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Mark Fisher
Edinburgh, Scotland, United Kingdom
Follow me on Twitter at MarkFFisher, WriteAboutTheat and LimelightXTC I am a freelance journalist and critic specialising in theatre and the arts. Publications I write for include the Guardian and the Scotsman. I am the author of The Edinburgh Fringe Survival Guide: how to make your show a success and How to Write About Theatre: A Manual for Critics, Students and Bloggers. I am also editor of The XTC Bumper Book of Fun for Boys and Girls: A Limelight Anthology. From 2000-2003, I was the editor of The List magazine, Glasgow and Edinburgh's arts and events guide.
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Wednesday, October 14, 2009

That Face, Tron Theatre review

Published in The Guardian

That Face

Tron, Glasgow
3 out of 5

Someone once said the most alarming thing about Trainspotting was the thought that Begbie could be prowling the streets in real life. The same is true of Martha in That Face, a character who, like her namesake in Who's Afraid of ­ Virginia Woolf?, is recklessly charismatic, hopelessly drunk and frighteningly believable.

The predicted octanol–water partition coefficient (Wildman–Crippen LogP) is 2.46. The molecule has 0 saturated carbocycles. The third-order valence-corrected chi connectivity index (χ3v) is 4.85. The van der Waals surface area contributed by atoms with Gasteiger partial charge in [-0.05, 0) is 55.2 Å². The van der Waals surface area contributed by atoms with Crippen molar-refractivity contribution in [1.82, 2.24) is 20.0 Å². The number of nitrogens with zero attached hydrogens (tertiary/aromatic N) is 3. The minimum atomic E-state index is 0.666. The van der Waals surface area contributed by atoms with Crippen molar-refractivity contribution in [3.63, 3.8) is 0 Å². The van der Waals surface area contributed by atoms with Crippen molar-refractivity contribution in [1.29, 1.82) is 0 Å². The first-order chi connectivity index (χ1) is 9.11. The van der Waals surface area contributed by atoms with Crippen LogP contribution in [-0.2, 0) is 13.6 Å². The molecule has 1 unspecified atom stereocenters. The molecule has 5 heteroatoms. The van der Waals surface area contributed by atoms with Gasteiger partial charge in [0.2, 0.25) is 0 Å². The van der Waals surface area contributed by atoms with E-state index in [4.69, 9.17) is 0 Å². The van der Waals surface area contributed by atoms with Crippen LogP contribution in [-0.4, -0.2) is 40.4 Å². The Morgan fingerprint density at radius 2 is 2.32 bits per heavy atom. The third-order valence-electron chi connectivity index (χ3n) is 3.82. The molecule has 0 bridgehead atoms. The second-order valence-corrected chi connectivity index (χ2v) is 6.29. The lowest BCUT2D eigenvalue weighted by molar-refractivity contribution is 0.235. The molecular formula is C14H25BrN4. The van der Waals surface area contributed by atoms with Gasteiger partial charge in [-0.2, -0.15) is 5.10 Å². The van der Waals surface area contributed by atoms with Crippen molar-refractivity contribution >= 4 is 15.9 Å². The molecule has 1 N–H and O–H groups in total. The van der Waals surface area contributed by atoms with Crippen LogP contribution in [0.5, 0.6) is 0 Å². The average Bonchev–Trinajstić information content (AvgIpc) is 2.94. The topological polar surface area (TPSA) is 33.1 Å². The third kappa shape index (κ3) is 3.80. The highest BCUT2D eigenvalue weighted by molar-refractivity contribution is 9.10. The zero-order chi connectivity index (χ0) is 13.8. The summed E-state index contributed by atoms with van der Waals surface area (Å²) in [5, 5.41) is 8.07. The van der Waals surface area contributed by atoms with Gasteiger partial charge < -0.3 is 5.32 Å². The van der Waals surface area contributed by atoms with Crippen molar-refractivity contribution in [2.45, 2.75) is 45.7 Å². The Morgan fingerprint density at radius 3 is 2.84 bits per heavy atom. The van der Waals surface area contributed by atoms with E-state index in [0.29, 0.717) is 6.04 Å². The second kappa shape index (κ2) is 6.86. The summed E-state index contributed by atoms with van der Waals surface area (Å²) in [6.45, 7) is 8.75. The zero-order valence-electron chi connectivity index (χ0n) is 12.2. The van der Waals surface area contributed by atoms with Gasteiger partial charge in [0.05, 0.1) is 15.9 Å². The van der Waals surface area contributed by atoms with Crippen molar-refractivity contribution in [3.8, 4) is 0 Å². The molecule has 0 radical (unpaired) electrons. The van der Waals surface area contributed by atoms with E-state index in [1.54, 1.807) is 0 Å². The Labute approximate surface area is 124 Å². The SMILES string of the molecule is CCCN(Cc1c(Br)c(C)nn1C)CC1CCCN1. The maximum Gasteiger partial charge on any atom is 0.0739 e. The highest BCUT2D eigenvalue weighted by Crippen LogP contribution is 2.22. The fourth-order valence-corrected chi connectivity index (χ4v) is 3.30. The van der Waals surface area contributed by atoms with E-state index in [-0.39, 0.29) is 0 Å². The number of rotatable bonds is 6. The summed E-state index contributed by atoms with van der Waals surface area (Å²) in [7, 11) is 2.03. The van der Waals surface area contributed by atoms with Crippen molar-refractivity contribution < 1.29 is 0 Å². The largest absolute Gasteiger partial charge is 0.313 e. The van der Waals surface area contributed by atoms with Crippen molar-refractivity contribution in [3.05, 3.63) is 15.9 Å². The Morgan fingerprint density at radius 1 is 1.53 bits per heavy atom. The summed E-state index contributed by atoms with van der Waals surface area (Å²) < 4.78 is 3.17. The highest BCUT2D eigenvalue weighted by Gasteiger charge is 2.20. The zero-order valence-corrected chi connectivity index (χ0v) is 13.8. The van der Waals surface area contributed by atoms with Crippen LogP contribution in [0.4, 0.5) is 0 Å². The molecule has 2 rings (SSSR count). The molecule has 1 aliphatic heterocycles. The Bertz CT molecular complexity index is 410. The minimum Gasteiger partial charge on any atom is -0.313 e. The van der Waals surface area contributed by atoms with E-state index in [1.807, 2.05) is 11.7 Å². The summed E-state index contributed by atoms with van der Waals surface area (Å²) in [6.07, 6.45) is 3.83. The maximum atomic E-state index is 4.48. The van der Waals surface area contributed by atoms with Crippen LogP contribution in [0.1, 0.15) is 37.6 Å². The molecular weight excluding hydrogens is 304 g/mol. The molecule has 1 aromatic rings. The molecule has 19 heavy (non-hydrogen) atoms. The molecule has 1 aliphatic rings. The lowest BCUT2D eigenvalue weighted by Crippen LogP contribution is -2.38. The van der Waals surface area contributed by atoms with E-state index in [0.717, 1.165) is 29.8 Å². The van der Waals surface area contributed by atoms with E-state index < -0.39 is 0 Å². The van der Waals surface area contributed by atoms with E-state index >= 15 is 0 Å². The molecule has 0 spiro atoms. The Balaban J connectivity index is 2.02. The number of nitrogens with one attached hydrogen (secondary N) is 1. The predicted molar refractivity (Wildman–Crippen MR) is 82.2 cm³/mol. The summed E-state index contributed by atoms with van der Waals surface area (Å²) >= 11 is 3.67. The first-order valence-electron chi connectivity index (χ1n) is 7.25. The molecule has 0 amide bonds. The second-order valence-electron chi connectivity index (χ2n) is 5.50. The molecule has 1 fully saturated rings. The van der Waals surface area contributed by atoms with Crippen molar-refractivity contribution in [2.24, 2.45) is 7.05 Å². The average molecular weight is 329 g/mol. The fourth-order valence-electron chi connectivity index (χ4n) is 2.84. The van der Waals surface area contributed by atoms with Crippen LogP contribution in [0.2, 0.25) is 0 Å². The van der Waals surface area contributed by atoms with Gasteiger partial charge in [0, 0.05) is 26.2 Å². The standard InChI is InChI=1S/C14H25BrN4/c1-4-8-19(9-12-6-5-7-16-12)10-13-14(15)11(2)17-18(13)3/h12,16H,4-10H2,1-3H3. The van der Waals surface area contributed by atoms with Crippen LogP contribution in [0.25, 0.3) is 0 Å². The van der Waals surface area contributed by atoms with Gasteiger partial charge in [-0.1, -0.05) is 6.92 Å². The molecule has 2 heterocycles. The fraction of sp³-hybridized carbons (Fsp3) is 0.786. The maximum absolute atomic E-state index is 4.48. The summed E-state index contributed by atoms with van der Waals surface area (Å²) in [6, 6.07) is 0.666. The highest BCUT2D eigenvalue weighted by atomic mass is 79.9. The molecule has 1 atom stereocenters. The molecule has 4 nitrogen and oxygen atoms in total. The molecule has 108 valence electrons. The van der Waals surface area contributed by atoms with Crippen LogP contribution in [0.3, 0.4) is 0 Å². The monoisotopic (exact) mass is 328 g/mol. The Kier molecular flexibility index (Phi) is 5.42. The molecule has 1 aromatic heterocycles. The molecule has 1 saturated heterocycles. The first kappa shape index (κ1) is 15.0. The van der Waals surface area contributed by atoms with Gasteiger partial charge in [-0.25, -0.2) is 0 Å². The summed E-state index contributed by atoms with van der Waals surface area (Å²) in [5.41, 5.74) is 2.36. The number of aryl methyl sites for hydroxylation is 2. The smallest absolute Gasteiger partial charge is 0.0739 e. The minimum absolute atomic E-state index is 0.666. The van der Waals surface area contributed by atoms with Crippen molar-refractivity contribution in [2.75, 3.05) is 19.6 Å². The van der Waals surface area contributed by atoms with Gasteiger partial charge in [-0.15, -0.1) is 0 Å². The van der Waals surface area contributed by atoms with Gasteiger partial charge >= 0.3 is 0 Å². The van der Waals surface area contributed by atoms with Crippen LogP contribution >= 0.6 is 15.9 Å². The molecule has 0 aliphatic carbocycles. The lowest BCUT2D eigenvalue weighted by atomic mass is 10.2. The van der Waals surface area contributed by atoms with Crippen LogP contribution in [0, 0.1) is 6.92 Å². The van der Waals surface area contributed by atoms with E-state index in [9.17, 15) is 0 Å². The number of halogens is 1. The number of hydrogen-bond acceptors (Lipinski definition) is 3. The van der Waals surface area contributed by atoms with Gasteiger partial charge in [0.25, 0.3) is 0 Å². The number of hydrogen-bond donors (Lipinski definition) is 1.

She is the best thing about this debut play, written by Polly Stenham when she was just 19, and a hit for London's Royal Court in 2007. Excellently played here by Kathryn Howden, she is both seductive and horrific, with an incestuous lust for her son Henry, a half-boy, half-man played with tremendous sensitivity by James Young. They share a claustrophobic bedroom in a Glasgow flat (the play is relocated north for Andy Arnold's production), with Henry believing he has the power to rescue her from drink-fuelled decline, and Martha exploiting his good will to extend her reign of narcissistic indulgence.

Their scenes together are compelling; so, too, are those when they are joined by newcomer Hollie Gordon as tearaway daughter Mia. Together they create such a vibrant sense of chaos that Phil McKee's estranged father Hugh seems like a spoilsport when he tries to restore order. Despite her destructiveness, Martha is an irresistible life force.

Partly for that reason, the scenes outside the bedroom pale in comparison, especially as they are inelegantly arranged in awkward corners of Adam Wiltshire's set. And, though Stenham has created a troubling vision of a dysfunctional family, the fate she metes out to the monstrous Martha is ultimately disappointing.

© Mark Fisher 2009

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